Posted by: Patricia Salkin | February 12, 2015

NJ Appeals Court Holds Statute Did Not Require a Governing Body to Affirmatively Act in Response to a Master Plan Recommendation

The City of Ocean City appealed from the trial court’s order compelling it to respond to a proposed zoning change recommended by the Ocean City Planning Board in its master plan reexamination report. The trial court concluded that a governing body must adopt an ordinance consistent with a change proposed in a reexamination report, or the governing body must affirmatively reject the change after a hearing. At issue was a proposed zoning change affecting the status of six residential properties in Ocean City’s Beach and Dune Zone (B & D Zone. The proposal was the third of twelve master plan amendments recommended in the Planning Board’s October 17, 2012, Master Plan Reexamination Report.

At the outset the court noted that nothing in the plain language of section 62(a) required a governing body to affirmatively act in response to a reexamination report; the statute merely imposes conditions upon a governing body when it decides to act. Therefore, under the statutory scheme requiring reexamination of the master plan, a pre-existing zoning ordinance may become inconsistent with one aspect of a reexamination report, but the statute does not expressly require action. Instead the statute requires a majority vote and a statement of reasons only if the governing body thereafter adopts an inconsistent ordinance or amendment. Thus, the court found that an ordinance may survive although it falls short of that standard only if it is approved in conformity with section 62(a)—that is, adoption by majority vote of the full membership, and a statement of reasons. Accordingly, the court reversed the trial court’s order compelling the governing body to adopt an amendment to the zoning ordinance to conform to the proposed B & D Zone change, or to conduct a hearing at which it would affirmatively reject the change.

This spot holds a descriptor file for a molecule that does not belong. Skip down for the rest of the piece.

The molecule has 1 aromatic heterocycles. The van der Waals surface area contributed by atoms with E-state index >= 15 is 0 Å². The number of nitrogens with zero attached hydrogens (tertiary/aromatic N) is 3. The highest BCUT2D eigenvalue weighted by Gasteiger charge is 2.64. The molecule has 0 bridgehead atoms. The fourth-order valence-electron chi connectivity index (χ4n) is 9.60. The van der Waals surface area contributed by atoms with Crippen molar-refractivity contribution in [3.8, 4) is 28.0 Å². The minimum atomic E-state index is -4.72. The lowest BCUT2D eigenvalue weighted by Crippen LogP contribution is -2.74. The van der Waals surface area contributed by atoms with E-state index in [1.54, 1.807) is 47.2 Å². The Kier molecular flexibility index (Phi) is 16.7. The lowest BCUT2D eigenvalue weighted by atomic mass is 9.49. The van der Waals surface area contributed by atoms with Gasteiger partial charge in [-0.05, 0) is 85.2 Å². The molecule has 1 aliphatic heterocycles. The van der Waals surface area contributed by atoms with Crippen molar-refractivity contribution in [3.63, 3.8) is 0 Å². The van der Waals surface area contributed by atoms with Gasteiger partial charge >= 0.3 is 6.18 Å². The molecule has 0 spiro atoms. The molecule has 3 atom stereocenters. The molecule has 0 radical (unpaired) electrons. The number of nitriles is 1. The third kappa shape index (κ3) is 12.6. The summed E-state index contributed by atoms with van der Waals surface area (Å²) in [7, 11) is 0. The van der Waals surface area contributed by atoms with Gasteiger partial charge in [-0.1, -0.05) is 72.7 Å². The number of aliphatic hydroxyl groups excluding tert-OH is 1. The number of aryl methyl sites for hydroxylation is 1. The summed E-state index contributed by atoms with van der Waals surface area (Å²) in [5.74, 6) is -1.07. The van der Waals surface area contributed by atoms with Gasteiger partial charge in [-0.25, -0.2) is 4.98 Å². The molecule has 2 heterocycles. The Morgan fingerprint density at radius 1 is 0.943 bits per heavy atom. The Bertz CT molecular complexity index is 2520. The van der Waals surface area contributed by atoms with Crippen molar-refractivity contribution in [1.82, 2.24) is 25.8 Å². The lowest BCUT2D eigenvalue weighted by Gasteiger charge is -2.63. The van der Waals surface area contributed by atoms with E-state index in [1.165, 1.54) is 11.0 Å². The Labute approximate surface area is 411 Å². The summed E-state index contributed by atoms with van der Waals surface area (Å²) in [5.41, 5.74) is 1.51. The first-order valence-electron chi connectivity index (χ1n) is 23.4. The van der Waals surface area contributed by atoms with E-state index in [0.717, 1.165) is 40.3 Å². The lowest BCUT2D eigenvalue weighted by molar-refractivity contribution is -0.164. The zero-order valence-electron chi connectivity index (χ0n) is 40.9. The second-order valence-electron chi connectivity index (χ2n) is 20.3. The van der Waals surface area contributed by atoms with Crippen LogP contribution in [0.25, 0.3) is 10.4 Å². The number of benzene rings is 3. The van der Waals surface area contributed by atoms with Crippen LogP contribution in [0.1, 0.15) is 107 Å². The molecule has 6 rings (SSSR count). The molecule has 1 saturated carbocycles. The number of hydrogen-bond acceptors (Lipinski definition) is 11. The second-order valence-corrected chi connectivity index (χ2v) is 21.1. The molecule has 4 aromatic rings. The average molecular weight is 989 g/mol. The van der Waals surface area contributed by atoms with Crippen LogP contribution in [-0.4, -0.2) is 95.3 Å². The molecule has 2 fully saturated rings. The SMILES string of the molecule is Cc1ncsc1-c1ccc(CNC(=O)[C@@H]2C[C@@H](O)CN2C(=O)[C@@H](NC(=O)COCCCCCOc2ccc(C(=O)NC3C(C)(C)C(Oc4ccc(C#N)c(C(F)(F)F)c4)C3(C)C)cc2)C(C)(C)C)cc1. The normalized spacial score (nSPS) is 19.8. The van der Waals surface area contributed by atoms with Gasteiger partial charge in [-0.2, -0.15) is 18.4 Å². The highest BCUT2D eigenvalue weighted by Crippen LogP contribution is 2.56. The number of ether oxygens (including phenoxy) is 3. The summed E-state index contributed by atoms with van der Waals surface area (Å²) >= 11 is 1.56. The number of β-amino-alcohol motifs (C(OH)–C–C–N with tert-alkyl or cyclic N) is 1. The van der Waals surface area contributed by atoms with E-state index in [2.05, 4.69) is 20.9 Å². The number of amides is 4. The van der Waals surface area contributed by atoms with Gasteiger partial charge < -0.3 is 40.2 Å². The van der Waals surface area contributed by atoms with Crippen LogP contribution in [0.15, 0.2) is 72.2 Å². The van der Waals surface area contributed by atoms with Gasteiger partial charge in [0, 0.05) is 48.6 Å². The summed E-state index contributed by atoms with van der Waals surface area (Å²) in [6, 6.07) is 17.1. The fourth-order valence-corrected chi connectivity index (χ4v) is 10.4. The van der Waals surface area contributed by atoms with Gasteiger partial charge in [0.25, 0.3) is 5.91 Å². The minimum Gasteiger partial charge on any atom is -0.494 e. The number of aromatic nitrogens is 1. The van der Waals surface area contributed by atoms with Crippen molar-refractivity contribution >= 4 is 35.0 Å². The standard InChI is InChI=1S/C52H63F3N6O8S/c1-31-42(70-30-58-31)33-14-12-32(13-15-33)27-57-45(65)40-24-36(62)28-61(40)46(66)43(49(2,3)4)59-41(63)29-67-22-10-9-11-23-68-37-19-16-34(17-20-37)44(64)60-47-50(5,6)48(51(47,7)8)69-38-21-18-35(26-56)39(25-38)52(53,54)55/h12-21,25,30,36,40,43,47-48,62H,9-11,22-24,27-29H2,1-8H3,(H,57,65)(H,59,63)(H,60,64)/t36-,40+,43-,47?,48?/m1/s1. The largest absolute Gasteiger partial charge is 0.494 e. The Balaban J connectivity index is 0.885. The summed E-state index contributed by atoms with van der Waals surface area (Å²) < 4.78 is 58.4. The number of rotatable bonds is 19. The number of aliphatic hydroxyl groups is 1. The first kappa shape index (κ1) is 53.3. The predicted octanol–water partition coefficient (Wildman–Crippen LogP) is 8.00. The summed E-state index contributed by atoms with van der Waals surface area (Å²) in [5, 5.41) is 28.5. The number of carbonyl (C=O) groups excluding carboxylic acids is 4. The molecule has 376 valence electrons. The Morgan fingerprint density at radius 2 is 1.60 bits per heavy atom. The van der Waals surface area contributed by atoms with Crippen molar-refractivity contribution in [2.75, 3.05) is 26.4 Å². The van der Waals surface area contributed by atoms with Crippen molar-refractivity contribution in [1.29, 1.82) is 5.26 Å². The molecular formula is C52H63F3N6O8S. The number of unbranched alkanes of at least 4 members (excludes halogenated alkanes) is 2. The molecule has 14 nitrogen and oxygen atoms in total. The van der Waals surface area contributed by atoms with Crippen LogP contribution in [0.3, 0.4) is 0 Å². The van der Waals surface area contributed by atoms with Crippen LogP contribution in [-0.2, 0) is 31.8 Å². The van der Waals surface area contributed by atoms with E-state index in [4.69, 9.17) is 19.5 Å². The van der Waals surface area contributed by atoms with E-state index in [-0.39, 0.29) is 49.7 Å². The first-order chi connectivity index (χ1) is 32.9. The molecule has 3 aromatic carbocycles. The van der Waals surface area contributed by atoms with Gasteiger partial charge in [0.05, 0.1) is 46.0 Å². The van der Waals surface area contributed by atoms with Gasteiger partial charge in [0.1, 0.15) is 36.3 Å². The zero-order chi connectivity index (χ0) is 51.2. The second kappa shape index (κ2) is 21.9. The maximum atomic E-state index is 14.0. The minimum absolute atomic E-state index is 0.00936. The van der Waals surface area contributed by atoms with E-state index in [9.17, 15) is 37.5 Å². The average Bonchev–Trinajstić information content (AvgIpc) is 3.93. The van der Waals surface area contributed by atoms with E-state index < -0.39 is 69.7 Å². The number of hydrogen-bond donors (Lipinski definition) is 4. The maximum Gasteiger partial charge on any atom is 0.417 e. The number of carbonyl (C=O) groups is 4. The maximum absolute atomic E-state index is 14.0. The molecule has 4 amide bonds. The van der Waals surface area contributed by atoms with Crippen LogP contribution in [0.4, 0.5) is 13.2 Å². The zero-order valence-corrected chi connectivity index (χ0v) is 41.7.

Myers v Ocean City Zoning Board of Adjustment, 2014 WL 7565888 (1/16/2015)

The opinion can be accessed at:

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